Confessions of a (Nearly) 50 Year-Old Derby Girl: Hard Skating? Just Skate Hard

Posted on 06/15/2018 in Newsletter, Roller Derby. Tags: , , , .

 

Learning to skate as an adult seems a lot harder than when I first put skates on about a hundred years ago. For one thing, my bones and muscles and joints don’t have that wonderful rubber band quality any more. Also, my skull has a lot farther to go when I transition rapidly from upright to horizontal.

I am thankful for muscle memory that spans the decades and allows me to remember how it feels to skate. But through those decades I accumulated some physical deficiencies that keep me on–or rather, off–my toes.

The toe-torturing skill that tends to get the best of me is called a stutter stop, specifically a left stutter stop. To execute you start by assuming the ever-praised low derby stance: “boobs up, butt down”. With burning quads, shift your weight to your right leg, reach your left foot out in front of you and–while maintaining the low derby stance and your balance–you tap your left foot, toes inward, on the floor in a “stutter” to bring yourself to a stop. Right!

It’s a challenging skill, and one I can do in a reasonable fashion with my right foot, however, my left foot hates it and I get instant toe curling cramps.

Last week, it seemed that everything I did caused my foot to cramp. I would start a skill, get a cramp, skate it off and try again. Eventually, I wound up on the bench, battling the abusive monologue of my inner mean girl. Shall I give her a name? Okay, let’s call her Joy Kill’r.

Kill’r is a relentless bitch. I’ll admit, she has made me cry more than a time or two. She says some pretty hurtful things. Last week, her rant went something like, “You’ve already fallen apart so many times. Why put yourself through the humiliation of doing it again? You know you’re not going to make it, sweetheart.” It’s crazy how she knows exactly what my fears are.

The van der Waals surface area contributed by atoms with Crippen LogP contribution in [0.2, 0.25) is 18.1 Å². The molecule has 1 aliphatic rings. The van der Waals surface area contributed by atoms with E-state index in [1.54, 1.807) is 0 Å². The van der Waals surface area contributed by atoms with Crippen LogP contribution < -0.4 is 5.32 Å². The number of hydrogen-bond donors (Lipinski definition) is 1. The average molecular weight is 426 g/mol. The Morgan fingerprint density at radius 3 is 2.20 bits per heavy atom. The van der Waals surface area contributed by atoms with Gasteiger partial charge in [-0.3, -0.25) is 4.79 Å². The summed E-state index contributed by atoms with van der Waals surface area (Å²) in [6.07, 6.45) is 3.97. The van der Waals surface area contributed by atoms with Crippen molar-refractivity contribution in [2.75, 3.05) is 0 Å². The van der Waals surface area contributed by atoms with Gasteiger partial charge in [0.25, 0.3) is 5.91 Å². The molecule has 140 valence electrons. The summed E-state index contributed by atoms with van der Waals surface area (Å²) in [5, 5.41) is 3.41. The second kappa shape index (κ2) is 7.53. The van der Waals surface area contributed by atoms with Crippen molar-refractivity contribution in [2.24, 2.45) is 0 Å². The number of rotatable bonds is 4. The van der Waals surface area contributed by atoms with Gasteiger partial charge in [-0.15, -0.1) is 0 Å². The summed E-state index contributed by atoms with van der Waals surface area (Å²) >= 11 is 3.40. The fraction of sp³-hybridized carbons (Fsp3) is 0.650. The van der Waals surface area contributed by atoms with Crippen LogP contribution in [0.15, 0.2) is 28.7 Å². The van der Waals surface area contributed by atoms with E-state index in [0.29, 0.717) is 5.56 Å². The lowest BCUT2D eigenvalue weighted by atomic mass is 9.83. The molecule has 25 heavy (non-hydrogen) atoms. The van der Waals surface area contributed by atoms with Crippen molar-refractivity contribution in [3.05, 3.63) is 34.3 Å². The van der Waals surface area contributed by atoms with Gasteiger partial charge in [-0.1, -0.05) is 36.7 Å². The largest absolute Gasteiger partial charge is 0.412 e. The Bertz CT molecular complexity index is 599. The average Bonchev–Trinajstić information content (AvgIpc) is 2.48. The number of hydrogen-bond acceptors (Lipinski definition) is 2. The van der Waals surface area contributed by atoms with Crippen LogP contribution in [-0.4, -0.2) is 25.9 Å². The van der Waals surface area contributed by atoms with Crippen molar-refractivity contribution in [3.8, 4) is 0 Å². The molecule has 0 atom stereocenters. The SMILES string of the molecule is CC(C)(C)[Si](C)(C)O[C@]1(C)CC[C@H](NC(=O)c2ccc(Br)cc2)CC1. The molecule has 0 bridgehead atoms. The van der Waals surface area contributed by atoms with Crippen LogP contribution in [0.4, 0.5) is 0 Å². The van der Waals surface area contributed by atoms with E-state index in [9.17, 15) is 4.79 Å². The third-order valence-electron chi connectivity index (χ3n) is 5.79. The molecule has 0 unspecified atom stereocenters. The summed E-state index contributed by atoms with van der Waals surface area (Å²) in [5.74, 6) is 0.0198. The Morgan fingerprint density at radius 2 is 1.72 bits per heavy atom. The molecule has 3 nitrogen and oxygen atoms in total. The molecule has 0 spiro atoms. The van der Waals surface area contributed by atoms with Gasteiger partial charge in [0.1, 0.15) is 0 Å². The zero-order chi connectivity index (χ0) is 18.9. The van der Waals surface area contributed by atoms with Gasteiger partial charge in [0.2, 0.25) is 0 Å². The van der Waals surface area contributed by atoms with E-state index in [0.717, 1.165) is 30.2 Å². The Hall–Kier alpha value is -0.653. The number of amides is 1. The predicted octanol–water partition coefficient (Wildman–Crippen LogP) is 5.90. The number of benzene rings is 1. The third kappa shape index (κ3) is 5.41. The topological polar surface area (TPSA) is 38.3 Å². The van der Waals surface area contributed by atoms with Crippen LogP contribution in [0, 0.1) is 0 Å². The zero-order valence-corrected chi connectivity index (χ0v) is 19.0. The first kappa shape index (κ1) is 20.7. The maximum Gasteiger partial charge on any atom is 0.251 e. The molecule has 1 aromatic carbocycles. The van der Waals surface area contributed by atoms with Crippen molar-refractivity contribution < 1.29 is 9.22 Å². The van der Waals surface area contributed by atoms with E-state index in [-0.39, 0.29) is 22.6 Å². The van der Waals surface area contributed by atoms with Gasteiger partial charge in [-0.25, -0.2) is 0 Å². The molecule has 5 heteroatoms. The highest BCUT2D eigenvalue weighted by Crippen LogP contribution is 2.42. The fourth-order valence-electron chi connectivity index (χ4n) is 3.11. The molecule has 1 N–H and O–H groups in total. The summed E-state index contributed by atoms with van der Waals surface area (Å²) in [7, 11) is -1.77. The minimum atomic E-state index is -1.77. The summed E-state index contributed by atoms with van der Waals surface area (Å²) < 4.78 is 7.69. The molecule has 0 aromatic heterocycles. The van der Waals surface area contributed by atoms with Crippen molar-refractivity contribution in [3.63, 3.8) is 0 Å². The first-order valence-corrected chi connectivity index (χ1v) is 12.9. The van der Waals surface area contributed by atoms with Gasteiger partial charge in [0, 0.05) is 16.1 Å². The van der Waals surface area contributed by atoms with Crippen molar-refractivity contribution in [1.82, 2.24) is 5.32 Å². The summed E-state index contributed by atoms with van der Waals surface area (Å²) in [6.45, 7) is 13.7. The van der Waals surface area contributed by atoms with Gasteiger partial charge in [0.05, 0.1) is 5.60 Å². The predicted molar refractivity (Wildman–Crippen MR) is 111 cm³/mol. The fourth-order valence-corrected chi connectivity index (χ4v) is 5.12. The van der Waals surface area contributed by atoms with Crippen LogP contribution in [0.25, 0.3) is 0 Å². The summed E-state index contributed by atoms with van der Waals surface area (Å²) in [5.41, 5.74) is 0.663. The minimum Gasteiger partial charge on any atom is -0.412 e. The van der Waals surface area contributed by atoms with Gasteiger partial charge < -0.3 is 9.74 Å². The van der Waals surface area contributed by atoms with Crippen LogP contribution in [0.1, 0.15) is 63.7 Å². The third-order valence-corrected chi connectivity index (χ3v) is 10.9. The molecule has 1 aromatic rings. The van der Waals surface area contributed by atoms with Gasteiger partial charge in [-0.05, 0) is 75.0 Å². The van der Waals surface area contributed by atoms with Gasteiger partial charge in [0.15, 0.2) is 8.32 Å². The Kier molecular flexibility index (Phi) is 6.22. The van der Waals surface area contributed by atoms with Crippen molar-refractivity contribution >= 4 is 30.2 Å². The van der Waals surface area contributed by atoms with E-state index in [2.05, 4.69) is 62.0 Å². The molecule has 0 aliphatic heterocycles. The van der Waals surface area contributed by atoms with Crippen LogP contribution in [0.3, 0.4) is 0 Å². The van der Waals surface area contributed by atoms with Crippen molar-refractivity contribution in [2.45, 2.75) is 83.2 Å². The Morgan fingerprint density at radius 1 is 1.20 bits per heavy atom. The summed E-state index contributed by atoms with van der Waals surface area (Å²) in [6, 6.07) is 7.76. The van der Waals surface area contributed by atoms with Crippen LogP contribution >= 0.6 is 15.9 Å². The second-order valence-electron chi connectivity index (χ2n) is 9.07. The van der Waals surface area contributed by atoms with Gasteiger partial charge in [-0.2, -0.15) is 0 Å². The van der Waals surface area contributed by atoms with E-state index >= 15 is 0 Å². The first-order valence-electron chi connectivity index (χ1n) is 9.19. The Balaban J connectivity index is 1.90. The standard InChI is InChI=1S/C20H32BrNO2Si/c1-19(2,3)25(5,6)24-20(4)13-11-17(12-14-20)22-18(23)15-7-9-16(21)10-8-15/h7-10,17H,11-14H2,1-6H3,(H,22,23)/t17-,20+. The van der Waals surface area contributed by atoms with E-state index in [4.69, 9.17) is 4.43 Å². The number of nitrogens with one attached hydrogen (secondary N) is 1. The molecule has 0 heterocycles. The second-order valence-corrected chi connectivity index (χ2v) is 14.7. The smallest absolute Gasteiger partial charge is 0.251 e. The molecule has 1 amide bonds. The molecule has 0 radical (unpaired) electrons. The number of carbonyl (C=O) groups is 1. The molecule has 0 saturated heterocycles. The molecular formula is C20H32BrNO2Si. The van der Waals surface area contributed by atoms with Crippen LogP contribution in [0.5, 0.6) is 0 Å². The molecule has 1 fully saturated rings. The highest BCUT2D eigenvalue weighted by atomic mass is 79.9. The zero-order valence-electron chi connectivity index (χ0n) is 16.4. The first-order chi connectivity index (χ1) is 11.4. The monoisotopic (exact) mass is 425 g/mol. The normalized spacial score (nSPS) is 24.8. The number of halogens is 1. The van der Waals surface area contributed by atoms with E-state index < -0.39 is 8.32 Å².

Lucky for me, Havoc was there on the bench, too. We chatted for a few minutes; she provided counter arguments to Kill’r’s diatribe. And for my part? Well, I may have gotten a little emo about the whole thing. (Insert sniffling sound here.) I halfheartedly heeded Havoc’s pep talk, got up, and tried a few more skills, still babying my foot, still feeling deflated.

By this time, practice was nearly over. Only one thing left on the agenda. That’s right, endurance skate! I cringed a little when Sugar Baby announced it, even though I knew it was coming. Perhaps I inwardly whined a little about endurance skating at the END of practice. (Because derby is all about making things easy, right?) I didn’t want to sit it out on the bench, but I sure didn’t want to skate only two minutes and have to bail. Dilemma!

I decided to compromise with myself and also stop whimpering about stuff being hard. I would bench Joy Kill’r and her stupid mouth and skate, but not full throttle.

I haven’t yet reached the elusive 27/5. My best is only 24. I was thinking that night it was probably going to be more like 18-20 if I was lucky, but I wasn’t even going to count. No sense giving Kill’r any ammunition.

The whistle blew and I started skating.  I focused on two things: not popping up in the turns and hitting the points of the diamond. I started skating and I began getting that skate buzz. My crossovers were smooth. My focus was good. I was finding all the holes on the crowded track. Next thing I knew I was nearly keeping pace with some of the Scrimmage girls. My low back was fatigued but not burning. I was breathing hard but not gasping for breath. It felt amazing! At four minutes I was still feeling winded but strong. At five I felt exhausted and fantastic.

I didn’t count my laps. I don’t even want to know what my count was. It felt like I did my 27 just because I could feel I was doing more of the right things than I had ever been able to do before, and that was progress. That night, I got to go home knowing that I showed Joy Kill’r it was MY track.  

Sometimes derby is more about what’s going on in your head than what’s going on with your body. We all have our struggles. That’s easy to forget when you’re wiping your nose on the bench. But Joy Kill’r is not the boss. I’ll try to remember that. You try too.

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